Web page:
Pierson quits; good deal

Bragging is so unbecoming, so I won’t go there.

About an hour ago, I posted a blog that said Secret Service director Julia Pierson needed to quit her job in the wake of the abject failure of her agency’s White House security detail to protect the place that houses the president of the United States and his family. An obviously disturbed Iraq War veteran stormed onto the White House lawn, ran into the front door of the building and then got deep into the structure before being restrained.

Just a few minutes ago, CNN reported that Pierson has resigned.

She’d been grilled intensely by House Democrats and Republicans. Her answers were insufficient.

Now it’s time to fix the problems that created this mess in the first place.

See the earlier blog post:


Pierson's days at Secret Service appear to be over

Given the mile-wide partisan rift between Democrats and Republicans on Capitol Hill, it’s really saying something when politicians on both sides of the aisle sound as one in their outrage at a leading public official.

Secret Service director Julia Pierson got the grilling of her life Tuesday from the U.S. House Government Oversight and Reform Committee.

She had it coming.


Now we hear from House Minority Leader Nancy Pelosi, the chief Democrat in the House, saying Pierson should quit.

Why? It’s on her watch that some serious security glitches have occurred at the White House, the most notable of which is the one involving Omar Gonzalez, who raced across the White House lawn, broke into the building and then got deep inside the mansion after rushing through five levels of security. He finally was subdued.

Pierson got the treatment from committee Democrats and Republicans, all of whom spoke with equal outrage over the security detail’s failure to prevent the intruder from entering the White House.

That the first family was not in the house doesn’t matter. The intruder got past security in broad daylight.

Pierson didn’t help herself any with her non-answers to some quite specific questions about the breach in security.

If I were a betting man, I’d put some money on Pierson leaving this job in fairly short order.

Then we can get some needed changes installed at the Secret Service.

Patrick is sounding scary

I’ll say this up front: Texas voters very well might be on the verge of electing a seriously frightening politician as their next lieutenant governor.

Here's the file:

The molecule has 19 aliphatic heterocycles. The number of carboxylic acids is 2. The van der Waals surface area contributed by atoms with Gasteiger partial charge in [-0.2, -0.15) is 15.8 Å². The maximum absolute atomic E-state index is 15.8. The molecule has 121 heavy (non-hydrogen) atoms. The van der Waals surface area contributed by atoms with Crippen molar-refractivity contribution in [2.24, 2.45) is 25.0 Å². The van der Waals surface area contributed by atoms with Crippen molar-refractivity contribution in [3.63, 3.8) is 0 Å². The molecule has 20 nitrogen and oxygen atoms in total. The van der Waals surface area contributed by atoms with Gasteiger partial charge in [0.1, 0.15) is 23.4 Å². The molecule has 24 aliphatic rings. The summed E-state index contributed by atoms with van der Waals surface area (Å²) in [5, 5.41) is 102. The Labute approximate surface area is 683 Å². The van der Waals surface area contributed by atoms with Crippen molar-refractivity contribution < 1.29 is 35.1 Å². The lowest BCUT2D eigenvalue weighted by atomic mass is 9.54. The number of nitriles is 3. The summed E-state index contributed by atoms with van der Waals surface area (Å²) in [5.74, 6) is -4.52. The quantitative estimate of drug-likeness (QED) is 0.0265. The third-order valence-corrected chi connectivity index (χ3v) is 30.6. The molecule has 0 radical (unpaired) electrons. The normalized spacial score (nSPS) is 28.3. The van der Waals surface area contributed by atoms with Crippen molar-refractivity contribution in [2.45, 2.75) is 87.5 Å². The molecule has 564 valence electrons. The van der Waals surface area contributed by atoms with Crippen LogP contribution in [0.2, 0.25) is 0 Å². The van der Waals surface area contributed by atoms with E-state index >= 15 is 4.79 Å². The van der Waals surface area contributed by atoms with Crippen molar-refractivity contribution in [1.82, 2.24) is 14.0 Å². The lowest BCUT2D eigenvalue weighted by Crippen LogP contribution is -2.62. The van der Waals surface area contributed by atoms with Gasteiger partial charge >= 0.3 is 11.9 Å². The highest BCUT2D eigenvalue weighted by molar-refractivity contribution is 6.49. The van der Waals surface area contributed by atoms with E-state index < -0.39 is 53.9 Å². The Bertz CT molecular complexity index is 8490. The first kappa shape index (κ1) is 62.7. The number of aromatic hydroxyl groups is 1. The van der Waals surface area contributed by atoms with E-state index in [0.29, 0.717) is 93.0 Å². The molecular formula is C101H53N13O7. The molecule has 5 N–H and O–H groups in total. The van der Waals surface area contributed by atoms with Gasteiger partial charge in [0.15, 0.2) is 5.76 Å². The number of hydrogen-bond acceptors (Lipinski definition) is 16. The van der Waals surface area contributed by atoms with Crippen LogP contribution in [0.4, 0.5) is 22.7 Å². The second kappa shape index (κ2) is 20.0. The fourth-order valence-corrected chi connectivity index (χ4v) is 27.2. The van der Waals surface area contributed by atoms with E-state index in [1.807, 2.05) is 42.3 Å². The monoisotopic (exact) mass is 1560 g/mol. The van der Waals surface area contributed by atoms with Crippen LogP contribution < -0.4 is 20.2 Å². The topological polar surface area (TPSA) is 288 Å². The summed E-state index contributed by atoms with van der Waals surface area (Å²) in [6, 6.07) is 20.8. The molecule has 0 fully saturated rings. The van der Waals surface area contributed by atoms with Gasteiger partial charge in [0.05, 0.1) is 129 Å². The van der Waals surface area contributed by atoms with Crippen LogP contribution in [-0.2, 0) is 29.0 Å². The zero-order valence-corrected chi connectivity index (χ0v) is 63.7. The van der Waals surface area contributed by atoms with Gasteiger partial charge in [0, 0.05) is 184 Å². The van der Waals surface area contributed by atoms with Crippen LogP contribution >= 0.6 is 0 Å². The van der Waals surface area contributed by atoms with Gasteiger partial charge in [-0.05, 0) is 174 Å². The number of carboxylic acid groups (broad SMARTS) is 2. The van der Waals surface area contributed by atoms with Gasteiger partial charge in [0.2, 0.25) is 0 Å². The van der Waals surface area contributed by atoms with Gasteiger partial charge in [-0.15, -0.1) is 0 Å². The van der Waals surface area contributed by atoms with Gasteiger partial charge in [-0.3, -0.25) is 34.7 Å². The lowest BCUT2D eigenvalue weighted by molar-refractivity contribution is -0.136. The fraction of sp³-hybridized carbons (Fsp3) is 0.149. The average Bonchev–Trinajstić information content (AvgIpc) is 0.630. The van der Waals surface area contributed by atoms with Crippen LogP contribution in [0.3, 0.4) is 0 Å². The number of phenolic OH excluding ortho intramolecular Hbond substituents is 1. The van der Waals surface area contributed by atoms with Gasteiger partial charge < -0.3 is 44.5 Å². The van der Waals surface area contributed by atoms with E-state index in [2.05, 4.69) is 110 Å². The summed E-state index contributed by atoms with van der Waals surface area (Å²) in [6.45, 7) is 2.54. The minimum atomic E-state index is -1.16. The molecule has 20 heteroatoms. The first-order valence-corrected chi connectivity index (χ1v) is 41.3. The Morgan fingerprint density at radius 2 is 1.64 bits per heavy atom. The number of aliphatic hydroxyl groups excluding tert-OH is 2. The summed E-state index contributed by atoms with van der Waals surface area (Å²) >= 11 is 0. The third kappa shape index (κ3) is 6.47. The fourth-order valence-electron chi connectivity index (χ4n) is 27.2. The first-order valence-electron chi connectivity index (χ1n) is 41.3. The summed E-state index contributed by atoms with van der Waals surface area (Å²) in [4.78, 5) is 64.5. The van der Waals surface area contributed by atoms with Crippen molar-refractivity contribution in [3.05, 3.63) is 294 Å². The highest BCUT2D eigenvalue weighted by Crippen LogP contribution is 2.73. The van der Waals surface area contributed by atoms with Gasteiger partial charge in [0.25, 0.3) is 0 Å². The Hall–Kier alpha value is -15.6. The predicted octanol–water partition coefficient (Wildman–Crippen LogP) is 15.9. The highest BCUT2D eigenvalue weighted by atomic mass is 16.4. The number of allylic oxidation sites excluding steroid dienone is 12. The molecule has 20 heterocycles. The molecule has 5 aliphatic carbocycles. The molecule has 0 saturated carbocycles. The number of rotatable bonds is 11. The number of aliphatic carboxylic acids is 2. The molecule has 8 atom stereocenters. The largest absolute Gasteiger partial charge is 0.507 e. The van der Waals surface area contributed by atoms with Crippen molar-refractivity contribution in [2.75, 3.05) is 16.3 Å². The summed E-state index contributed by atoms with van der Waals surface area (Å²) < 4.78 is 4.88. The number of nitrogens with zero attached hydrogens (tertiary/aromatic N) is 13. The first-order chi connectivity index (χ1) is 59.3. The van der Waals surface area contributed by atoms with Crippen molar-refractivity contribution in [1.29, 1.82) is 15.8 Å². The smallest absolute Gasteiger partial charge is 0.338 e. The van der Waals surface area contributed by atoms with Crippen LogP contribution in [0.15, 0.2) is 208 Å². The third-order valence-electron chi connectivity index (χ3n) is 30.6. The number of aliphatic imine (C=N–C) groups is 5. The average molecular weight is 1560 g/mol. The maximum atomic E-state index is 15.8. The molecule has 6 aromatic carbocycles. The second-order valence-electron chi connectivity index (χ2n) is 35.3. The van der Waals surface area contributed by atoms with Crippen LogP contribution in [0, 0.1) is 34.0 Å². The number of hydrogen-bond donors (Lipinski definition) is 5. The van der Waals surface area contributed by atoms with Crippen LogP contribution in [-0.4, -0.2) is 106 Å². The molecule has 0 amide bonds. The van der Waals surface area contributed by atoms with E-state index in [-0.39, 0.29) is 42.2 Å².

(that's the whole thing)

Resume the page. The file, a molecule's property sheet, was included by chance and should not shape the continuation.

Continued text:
His name is Dan Patrick, a Republican state senator from Houston.

He’s glib. He is articulate. He is quick on his feet. He’s also unapologetically ultra-conservative — in a scary sort of way.


One of my favorite pundits, Paul Burka, hit it squarely in a blog post for Texas Monthly. Commenting on his debate with Democratic opponent state Sen. Leticia Van de Putte, Burka writes: “The most interesting thing about the debate was Patrick’s persona. He felt no need to soften his message or appeal to more mainstream voters. This is exactly who he is, and who he wants to be: a true conservative radical.”

Those of us who’ve watched Texas politics transition from a conservative Democratic state to an ultra-conservative Republican one are well aware of the strength of what passes today for the Republican Party. Patrick fits that profile to the letter.

It’s scary to think that Texans very well could elect someone who, as Burka notes, wants to boost the sales tax beyond all reason and who actually talked the other night in his debate with debate with Van de Putte about immigrants tracking unknown diseases into the state.

He makes no apologies for the massive budget cuts that have affected public education. He wants the Senate — which the lieutenant governor runs as its presiding officer — to become more partisan, not less.

Patrick sounds like someone who believes that all Texans believe as he does and that he intends to run the Legislature’s upper chamber in such a manner.

Such arrogance, of course, is utter nonsense. That won’t stop millions of Texans on Nov. 4 from voting for this guy.

He’s favored to win the lieutenant governorship. It makes me sad that Texas is going to demonstrate to the rest of the country just how wacky we’ve become.

I will predict right here and now that a Lt. Gov. Dan Patrick is going to drive the few reasonable and moderate Republicans left in the Senate out of office.